One resident deeply objected to change in the area west of Commercial between Broadway and the Cut. Another suggested shifting more density onto the Safeway site to compensate for reducing proposed density increases elsewhere. Both were were minority opinions.
Ways to strengthen the place of small-scale retail in the area, such as a public market, were discussed. Stronger language in support of rental housing was suggested. Commitment in the draft recommendations to services for aboriginals, youth and minorities was lauded. Loss of light and parking were concerns.
The call for a 10-year moratorium on spot rezonings, advocated by two Grandview-Woodland community groups, was heard. Limits on property assembly, to prevent the half-block developments that can change the character of a street, were discussed. The fact that rules requiring the replacement of rental don’t apply to many smaller buildings was a concern, and the value of existing homes on Broadway as sources of affordable housing stock was raised. Animation of public spaces by art and artists, to prevent them from being degraded, was suggested.
Affordable rental remains central
When groups reported out at the end of the evening, the three Commercial and Broadway tables went first, and its plans for Broadway were generally acknowledged as an area in need of rethinking.
On Hastings, one indefatigable Assembly member, speaking partly her own behalf, called for “more kids of all cultures hanging out together and becoming familiar with each other”, even if that means throwing balloons filled with paint. She also diverged a little from the agenda to thank all those who devoted time to make the Assembly process work.
The Britannia-Woodland tables reported support for its housing recommendations, encouragement for different models of home ownership, and a call for more creative approaches to the use of industrial land near Clark, possibly including a residential component with light industrial use.
Cedar Cove emphasized the need for better connections, including transit connections, improved use of Pandora Park, creating cottage commercial opportunities, and support for affordable rental housing.
The Nanaimo groups reported varying conversations. In one session, participants objected to mixed use along the length of Nanaimo. Another wanted sub-area feedback regarding Garden Park and Nelson Elementary to be better incorporated into the Assembly recommendations. The second Nanaimo table reported that people wanted respect for the current residential area and that there was a lack of trust regarding communication about the content of previous discussions with the community.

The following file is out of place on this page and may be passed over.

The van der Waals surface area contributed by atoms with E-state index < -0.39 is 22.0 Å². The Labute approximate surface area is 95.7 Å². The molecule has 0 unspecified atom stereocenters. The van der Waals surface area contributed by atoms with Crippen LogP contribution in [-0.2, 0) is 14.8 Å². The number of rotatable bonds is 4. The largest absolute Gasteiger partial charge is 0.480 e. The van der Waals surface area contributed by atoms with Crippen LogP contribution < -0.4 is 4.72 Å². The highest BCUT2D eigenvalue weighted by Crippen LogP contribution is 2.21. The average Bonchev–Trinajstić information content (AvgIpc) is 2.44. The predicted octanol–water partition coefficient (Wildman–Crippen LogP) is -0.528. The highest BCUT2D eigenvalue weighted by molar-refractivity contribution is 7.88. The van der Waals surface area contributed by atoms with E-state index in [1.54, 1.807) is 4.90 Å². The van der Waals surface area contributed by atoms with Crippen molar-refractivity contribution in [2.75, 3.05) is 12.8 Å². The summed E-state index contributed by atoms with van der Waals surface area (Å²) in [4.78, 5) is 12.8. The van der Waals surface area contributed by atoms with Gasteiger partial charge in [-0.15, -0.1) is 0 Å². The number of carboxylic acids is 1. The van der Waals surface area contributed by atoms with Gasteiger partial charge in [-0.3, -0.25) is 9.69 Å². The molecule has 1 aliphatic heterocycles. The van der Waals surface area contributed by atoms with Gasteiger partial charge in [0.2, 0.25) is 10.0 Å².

Grandview’s tables reported that four storeys was deemed to be too much height on East First. One said consensus suggested three was OK, at least on the south side, and that better process in the future needs to accompany any zoning change. The other table reported a call for protection of rental stock.
The Commercial Drive groups wrapped up the reporting, with the first affirming support for its bike lane recommendations and support for keeping the area affordable for existing businesses. Frontage limits were debated, and the Assembly plans to revisit its proposed language. The Kettle plan, the group said, wasn’t discussed much as there was no consensus.
The second group, conversely, said it spent almost the entire time discussing the Commercial and Venables site. The person reporting out — a citizen but not an Assembly member — got a big cheer for a shot at “grumpy old white homeowners,” reflecting the deeply held differences of opinion on the subject. She said there is support for housing those with mental health and addiction issues in the community, but no consensus on the specifics.
The meeting closed with a look at the next steps, beginning with the Assembly’s final meeting on Saturday, May 9. It won’t be easy for the Assembly to balance all the competing pressures, and complex factors that influence its decisions. The results of the draft report will be refined and edited by Assembly members over the following weeks, and presented to Vancouver city council in late June. The planning department will likely be asked by council to produce a draft response in the fall, for public and Assembly member feedback, and a proposed plan will go to council in winter or spring of 2016.
One participant asked if there would be an opportunity for the public to comment on the Assembly’s redrafts of its recommendations. Magnusson said no, but there would be opportunity before council and at future public meetings to comment on the recommendations and on how they are incorporated into the city’s planning documents. In the end, Magnusson said, she believes the community’s effort will be reflected in the plan. “I know it’s been a long, long haul, but it’s going to be a good one.”